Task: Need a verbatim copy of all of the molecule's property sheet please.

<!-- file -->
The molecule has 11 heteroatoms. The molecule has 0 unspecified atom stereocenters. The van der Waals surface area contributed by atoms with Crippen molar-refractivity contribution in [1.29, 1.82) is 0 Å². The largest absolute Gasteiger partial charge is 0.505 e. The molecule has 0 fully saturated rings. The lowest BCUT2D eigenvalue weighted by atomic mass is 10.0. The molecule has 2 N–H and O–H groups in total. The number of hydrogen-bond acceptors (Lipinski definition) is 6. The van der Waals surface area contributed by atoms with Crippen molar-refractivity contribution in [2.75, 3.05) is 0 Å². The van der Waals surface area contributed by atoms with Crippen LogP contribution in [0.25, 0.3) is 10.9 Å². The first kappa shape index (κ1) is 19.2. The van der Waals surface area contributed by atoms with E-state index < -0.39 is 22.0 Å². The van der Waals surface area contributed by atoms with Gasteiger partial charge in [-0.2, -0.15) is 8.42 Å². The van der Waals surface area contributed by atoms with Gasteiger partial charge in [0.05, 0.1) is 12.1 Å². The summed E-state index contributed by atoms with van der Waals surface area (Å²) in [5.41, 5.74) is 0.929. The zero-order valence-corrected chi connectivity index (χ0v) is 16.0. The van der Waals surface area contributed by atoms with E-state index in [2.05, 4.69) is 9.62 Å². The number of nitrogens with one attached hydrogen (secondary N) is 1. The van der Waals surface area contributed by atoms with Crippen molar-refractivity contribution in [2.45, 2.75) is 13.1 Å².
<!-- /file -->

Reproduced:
The molecule has 11 heteroatoms. The molecule has 0 unspecified atom stereocenters. The van der Waals surface area contributed by atoms with Crippen molar-refractivity contribution in [1.29, 1.82) is 0 Å². The largest absolute Gasteiger partial charge is 0.505 e. The molecule has 0 fully saturated rings. The lowest BCUT2D eigenvalue weighted by atomic mass is 10.0. The molecule has 2 N–H and O–H groups in total. The number of hydrogen-bond acceptors (Lipinski definition) is 6. The van der Waals surface area contributed by atoms with Crippen molar-refractivity contribution in [2.75, 3.05) is 0 Å². The van der Waals surface area contributed by atoms with Crippen LogP contribution in [0.25, 0.3) is 10.9 Å². The first kappa shape index (κ1) is 19.2. The van der Waals surface area contributed by atoms with E-state index < -0.39 is 22.0 Å². The van der Waals surface area contributed by atoms with Gasteiger partial charge in [-0.2, -0.15) is 8.42 Å². The van der Waals surface area contributed by atoms with Gasteiger partial charge in [0.05, 0.1) is 12.1 Å². The summed E-state index contributed by atoms with van der Waals surface area (Å²) in [5.41, 5.74) is 0.929. The zero-order valence-corrected chi connectivity index (χ0v) is 16.0. The van der Waals surface area contributed by atoms with E-state index in [2.05, 4.69) is 9.62 Å². The number of nitrogens with one attached hydrogen (secondary N) is 1. The van der Waals surface area contributed by atoms with Crippen molar-refractivity contribution in [2.45, 2.75) is 13.1 Å².